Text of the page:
• University of Hertfordshire confirmed that one of its students has been tested positive for coronavirus and has cancelled a university open day this weekend
  • University of Bristol confirmed that a student has been tested positive for coronavirus, after returning to Bristol from abroad. The university subsequently announced term would finish early and all face-to-face learning would halt Wednesday 18 March. Exams are still expected to go ahead.
  • University of St Andrews confirmed that a student has been tested positive for coronavirus. The university tweeted to tell students “to prepare for remote learning”
  • University of Liverpool announced face-to-face classes including lectures, laboratory-based classes, seminars and tutorials at the university’s Liverpool and London campuses are now cancelled for the remainder of the 2019/20 academic year.
  • Lancaster University has announced it will end classroom teaching of all forms from Monday 16 March
  • University of Surrey announced it will end face-to-face learning from March 23, after a phased week-long introduction of distance learning
  • University of Bolton library tweeted: “Please limit the amount of time spent in Library to essential work only”
  • University of Central Lancashire has temporarily banned foreign travel and warned students lecturers and seminars may be delivered through digital means from Monday 16 March
  • University of Exeter has reminded staff and students to be vigilant to racism during the coronavirus outbreak and has banned travel to affected areas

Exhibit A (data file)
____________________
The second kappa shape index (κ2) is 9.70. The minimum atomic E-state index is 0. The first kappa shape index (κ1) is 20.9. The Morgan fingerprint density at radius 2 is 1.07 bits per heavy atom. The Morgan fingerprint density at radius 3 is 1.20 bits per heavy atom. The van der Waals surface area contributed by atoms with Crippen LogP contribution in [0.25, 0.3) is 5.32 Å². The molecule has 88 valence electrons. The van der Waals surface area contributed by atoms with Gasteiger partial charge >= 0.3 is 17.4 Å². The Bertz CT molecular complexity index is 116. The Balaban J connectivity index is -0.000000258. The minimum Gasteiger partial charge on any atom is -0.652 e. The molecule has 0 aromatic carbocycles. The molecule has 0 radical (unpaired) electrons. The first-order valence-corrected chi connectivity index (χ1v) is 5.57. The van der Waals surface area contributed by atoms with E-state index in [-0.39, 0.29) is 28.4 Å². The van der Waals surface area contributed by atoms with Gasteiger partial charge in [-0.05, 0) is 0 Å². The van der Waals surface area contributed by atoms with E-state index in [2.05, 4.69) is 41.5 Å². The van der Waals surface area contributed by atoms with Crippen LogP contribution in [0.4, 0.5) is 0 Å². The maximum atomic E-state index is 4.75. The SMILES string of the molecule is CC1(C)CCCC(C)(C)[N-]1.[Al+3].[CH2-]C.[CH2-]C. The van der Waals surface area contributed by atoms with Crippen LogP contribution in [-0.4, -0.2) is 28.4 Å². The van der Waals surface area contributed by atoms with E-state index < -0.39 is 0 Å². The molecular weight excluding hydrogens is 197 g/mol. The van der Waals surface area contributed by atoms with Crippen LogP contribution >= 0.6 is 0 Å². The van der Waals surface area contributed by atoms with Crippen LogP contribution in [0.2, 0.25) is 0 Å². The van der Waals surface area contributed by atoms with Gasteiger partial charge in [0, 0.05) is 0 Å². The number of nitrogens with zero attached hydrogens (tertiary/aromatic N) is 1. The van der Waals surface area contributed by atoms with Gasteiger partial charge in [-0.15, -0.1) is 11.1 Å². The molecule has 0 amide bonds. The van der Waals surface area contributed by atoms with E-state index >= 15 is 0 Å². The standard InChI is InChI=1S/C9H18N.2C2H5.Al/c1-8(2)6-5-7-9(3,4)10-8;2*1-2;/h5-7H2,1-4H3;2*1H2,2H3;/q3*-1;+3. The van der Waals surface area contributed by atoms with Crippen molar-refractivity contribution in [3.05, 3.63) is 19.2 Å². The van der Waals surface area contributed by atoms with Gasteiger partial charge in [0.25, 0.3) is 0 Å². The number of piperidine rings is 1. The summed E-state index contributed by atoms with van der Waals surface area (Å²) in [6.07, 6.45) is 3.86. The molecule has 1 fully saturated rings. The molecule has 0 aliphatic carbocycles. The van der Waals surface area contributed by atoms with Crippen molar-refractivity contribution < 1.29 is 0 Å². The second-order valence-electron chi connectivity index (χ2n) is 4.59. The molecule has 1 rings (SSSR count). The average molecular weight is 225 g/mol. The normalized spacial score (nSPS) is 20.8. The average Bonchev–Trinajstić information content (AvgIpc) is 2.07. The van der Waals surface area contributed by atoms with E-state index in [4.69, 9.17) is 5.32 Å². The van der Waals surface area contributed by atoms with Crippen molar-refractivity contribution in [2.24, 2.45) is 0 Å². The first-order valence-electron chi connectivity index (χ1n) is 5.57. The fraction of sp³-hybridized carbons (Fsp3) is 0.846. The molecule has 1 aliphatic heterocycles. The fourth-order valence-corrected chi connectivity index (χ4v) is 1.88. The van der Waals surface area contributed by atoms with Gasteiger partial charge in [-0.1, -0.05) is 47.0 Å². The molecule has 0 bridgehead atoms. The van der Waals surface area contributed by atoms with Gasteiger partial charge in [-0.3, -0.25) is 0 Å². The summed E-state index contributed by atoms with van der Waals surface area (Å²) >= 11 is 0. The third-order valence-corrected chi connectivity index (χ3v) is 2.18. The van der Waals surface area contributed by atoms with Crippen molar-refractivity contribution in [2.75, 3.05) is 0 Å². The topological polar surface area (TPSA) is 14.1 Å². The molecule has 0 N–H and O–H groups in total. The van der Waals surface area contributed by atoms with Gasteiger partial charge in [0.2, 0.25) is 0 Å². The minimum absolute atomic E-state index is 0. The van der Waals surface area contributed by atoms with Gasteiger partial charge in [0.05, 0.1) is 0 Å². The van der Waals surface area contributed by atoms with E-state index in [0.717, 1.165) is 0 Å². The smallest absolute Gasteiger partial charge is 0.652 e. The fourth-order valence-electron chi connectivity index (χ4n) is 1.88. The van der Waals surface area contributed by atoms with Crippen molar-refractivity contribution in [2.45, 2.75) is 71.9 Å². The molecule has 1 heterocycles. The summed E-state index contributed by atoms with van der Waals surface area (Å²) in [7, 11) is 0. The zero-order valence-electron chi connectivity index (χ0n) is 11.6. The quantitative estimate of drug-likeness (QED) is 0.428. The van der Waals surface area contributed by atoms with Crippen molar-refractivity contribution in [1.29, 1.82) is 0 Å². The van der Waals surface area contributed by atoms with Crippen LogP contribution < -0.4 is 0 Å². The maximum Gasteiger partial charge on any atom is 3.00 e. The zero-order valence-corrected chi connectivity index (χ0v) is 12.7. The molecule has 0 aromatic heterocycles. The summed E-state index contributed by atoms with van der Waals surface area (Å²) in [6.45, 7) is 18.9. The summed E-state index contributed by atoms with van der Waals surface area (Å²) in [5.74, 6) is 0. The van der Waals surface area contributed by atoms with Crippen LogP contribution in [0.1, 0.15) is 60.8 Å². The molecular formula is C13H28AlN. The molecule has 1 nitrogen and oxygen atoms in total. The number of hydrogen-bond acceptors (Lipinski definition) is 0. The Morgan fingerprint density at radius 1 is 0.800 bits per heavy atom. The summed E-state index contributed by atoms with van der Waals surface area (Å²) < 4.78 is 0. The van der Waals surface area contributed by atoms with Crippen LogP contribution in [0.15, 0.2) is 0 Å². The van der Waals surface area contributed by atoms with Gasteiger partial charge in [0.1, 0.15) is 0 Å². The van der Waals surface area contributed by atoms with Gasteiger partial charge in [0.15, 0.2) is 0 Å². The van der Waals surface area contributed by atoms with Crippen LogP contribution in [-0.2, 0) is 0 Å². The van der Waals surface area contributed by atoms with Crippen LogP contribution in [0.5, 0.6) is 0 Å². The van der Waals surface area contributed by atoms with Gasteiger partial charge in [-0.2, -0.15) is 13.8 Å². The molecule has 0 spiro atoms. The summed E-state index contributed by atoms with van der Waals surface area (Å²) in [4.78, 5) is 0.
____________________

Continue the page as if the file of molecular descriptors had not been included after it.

• University of Glasgow told staff and students in an email that the university is preparing to support distance learning and take home examinations
  • University of the West of England told students: “There are currently no plans to change any teaching or assessments and the university is not advising international students to return home”
  • Abertay University‘s School of Applied Sciences have held hand-washing demos
  • Cardiff University has declared the coronavirus outbreak “a major incident for the university” and has said all student field trips/placements outside the UK will be cancelled/postponed until further notice. Students currently on placement in international locations will be contacted and offered support should they wish to return home. Work-related travel should also be postponed, says the university, with risk assessment forms to be submitted to senior management before staff make any concrete plans
  • Durham University has asked staff to cease classroom teaching and “change the format and delivery of their teaching” from Monday 16 March. Students have been told they can go home following their last class on Friday 13 March, and participate in classes remotely for the final week of term
  • Glasgow Caledonian University has suspended all new international travel bookings; there are also restrictions on existing bookings
  • Goldsmiths University are “going beyond”: public health advice and have put various new rules in place, including not accepting keep cups at food and drink outlets
  • Keele University has cancelled its offer holders day tomorrow (14 March)
  • Loughborough University has suspended ‘normal’ lecturing activity from Monday 16 March and lecture material will be posted online. Students will be able to leave early for the Easter holidays
  • Northumbria University has announced all classroom-based teaching will now be remote
  • Queen’s University Belfast is postponing all large-scale events with immediate effect – but not lectures or other teaching activities